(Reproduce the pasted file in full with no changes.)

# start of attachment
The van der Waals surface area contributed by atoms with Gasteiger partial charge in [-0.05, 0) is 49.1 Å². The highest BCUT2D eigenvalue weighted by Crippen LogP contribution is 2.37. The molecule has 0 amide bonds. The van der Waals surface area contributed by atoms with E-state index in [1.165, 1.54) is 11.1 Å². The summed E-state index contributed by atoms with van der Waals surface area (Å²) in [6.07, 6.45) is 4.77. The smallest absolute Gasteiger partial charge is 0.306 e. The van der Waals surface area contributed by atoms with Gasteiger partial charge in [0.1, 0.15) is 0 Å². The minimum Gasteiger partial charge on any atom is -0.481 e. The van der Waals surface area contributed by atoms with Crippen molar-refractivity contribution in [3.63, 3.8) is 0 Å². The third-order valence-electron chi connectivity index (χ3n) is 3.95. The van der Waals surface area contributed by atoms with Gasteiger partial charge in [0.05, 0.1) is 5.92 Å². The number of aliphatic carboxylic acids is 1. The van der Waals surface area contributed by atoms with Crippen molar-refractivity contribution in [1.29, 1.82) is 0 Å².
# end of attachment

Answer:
The van der Waals surface area contributed by atoms with Gasteiger partial charge in [-0.05, 0) is 49.1 Å². The highest BCUT2D eigenvalue weighted by Crippen LogP contribution is 2.37. The molecule has 0 amide bonds. The van der Waals surface area contributed by atoms with E-state index in [1.165, 1.54) is 11.1 Å². The summed E-state index contributed by atoms with van der Waals surface area (Å²) in [6.07, 6.45) is 4.77. The smallest absolute Gasteiger partial charge is 0.306 e. The van der Waals surface area contributed by atoms with Gasteiger partial charge in [0.1, 0.15) is 0 Å². The minimum Gasteiger partial charge on any atom is -0.481 e. The van der Waals surface area contributed by atoms with Crippen molar-refractivity contribution in [3.63, 3.8) is 0 Å². The third-order valence-electron chi connectivity index (χ3n) is 3.95. The van der Waals surface area contributed by atoms with Gasteiger partial charge in [0.05, 0.1) is 5.92 Å². The number of aliphatic carboxylic acids is 1. The van der Waals surface area contributed by atoms with Crippen molar-refractivity contribution in [1.29, 1.82) is 0 Å².